Gators can't manage a win against Tennessee


Published: Wednesday, February 28, 2007 at 6:01 a.m.
Last Modified: Wednesday, February 28, 2007 at 12:00 a.m.

KNOXVILLE, Tenn. — Florida players promised more effort, more intensity and more desire in Tuesday night's nationally-televised showdown with Tennessee.

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Taurean Greeen (11) charges into Tennessee's Ramar Smith (12) as Duke Crews (32) defends during the first half of their college basketball game Tuesday, Feb. 27, 2007 in Knoxville, Tenn.

The Associated Press

In stretches, they delivered. Ultimately, defensive lapses, turnovers and tired shooting again doomed a Gator team that displayed its championship swagger too late.

Florida (25-5, 12-3) suffered its second-straight loss for the first time this season, falling to Tennessee 86-76 before 24.315 at Thompson-Boling Arena.

Slipping away is a potential No. 1 seed in the NCAA Tournament. Florida would almost certainly have to win its season finale against Kentucky and the SEC Tournament in order to garner its first top seed in school history.

Tennessee (21-9, 9-6) closed out its first undefeated season at home since 1975-76. Junior guard Chris Lofton, the Southeastern Conference's leading scorer with 20.8 points per game, led the Vols with 21 points.

Al Horford led Florida with 17 points, with Chris Richard and Corey Brewer adding 12 points apiece. Joakim Noah provided a spark late with eight points and 11 rebounds.

"We have to stick together," Noah said. "We have some issues right now. Everybody had to look in the mirror, stay focused and work toward the same goal, which is winning the game."

Noah implied that a lack of unity on offense was an issue.

"We have to get that ball back hopping, doing what we do best," Noah said. "Right now, it's just not there.

"It's just that unity, the way we were playing on offense. We're not in sync right now."

Florida finished with 20 turnovers.

Asked if unity was a problem, Florida coach Billy Donovan responded: "I don't know if it's unity as much as it's guys trying to do too much. We've always been a team that's shared the basketball. Tonight, instead of taking what the defense gave us, we were forcing things."

Florida couldn't overcome a 27-point second-half deficit. The Gators tried with a 21-4 run, cutting Tennesee's lead to 69-61 when Walter Hodge hit two free throws with 5:38 remaining.

But Florida couldn't come up with the big shots late. The Gators were six of 21 from 3-point range, missing their last seven 3-point attempts.

Tennessee extended a 19-point halftime lead to 27, scoring the first eight points of the second half to go up 58-31 on a Bradshaw 3-pointer.

"It's frustating," Horford said. "I feel like we know what the problems are, we just aren't correcting them."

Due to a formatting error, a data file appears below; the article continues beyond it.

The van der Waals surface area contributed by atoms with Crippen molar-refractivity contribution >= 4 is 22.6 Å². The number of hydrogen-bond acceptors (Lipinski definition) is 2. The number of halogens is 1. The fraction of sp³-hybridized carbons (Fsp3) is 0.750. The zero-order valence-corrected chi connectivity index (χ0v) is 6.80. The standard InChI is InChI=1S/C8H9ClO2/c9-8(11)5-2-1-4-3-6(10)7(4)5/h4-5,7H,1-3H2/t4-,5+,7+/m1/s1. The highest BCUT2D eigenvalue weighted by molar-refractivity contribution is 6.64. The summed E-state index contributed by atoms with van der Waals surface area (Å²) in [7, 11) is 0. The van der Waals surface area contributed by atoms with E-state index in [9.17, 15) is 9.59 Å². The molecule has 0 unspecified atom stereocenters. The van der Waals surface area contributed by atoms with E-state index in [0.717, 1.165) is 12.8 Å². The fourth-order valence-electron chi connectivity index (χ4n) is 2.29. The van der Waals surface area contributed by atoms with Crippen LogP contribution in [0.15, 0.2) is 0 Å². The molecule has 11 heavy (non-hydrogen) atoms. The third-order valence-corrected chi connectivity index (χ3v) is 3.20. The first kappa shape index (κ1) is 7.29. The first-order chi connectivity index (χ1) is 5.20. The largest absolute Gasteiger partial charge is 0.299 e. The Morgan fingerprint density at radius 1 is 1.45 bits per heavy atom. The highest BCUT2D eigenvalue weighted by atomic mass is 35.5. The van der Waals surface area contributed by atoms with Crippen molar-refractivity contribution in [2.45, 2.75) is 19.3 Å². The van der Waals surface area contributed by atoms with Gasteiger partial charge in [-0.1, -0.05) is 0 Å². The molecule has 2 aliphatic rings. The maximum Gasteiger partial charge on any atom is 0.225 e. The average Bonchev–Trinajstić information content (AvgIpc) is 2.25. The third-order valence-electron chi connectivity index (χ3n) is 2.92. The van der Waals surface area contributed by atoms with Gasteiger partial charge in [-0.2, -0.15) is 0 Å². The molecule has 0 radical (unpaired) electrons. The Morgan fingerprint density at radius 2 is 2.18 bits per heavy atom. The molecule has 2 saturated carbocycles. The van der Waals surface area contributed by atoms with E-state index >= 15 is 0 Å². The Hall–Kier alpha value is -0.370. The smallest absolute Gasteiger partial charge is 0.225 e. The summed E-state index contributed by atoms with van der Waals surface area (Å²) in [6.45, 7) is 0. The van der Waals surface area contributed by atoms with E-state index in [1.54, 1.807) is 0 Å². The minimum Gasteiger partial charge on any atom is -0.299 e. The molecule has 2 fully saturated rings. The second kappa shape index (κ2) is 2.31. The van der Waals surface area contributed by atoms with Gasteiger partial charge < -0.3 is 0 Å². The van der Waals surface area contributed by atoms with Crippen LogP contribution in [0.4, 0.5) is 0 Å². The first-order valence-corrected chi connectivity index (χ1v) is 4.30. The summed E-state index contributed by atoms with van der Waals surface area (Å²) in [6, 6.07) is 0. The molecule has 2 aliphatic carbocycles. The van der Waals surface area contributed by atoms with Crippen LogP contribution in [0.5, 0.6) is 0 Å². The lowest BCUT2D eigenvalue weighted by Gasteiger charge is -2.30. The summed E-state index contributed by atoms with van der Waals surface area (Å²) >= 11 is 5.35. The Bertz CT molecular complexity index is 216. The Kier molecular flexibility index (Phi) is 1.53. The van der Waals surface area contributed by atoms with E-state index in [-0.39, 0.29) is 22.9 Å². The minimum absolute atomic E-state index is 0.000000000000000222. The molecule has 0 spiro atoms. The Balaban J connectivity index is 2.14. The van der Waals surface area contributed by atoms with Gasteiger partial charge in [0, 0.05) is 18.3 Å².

Noah awoke from an offensive fog too late. Saddled with two fouls in the first half, Noah didn't score his first basket until 11:59 remaining.

Noah sparked Florida's comeback effort, scoring six points during a 9-0 run. Florida's press forced a turnover during the spurt, with a Brewer steal resulting in a Noah layup.

A driving Noah basket cut Tennesse's lead to 65-49. After JeJuan Smith put Tennessee ahead 69-54, Florida answered with another 7-0 run.

Despite coming out with more energy early, Florida found itself in a familiar first-half hole. After a Horford layup put the Gators up 17-16, Tennessee responded with a 17-0 run. The Vols scored five of the baskets during the stretch on layups, either in transition or off the dribble.

Lofton's first 3-pointer of the game put Tennessee up 25-17. Smith followed with a 3-pointer to extend the lead to 31-17, bringing the Thompson-Boling sellout into a frenzy.

Noah picked up his second foul at the 9:32 mark and was held scoreless in eight first-half minutes. Twice in the first half, Brewer missed Noah on passed toward the right baseline. Florida turned the ball over 11 times in the first half, with five unforced turnovers.

Tennessee made 14 of its first 21 shots, finishing the half shooting 66.7 percent (20 of 30) from the floor.

About the only thing that kept the first half from being a complete embarrassment was Horford, who scored 12 first-half points inside. But in a sign of Florida's recent struggles, Horford drew an offensive foul when he was unable to get the ball to point guard Taurean Green with the first half winding down. Horford instead drove to the basket, bumping Tennessee's Duke Crews with 3.3 seconds remaining.

Lofton missed a desparation 3-pointer at the buzzer, and Tennessee went into halftime up 50-31.

"It's up to us," Green said. "It's not the coaching staff, not the opponents. We've got to make a decision whether we're going to make the commitment to get this turned around."

Contact Brandon Zimmerman at 374-5051 or zimmerb@gvillesun.com.

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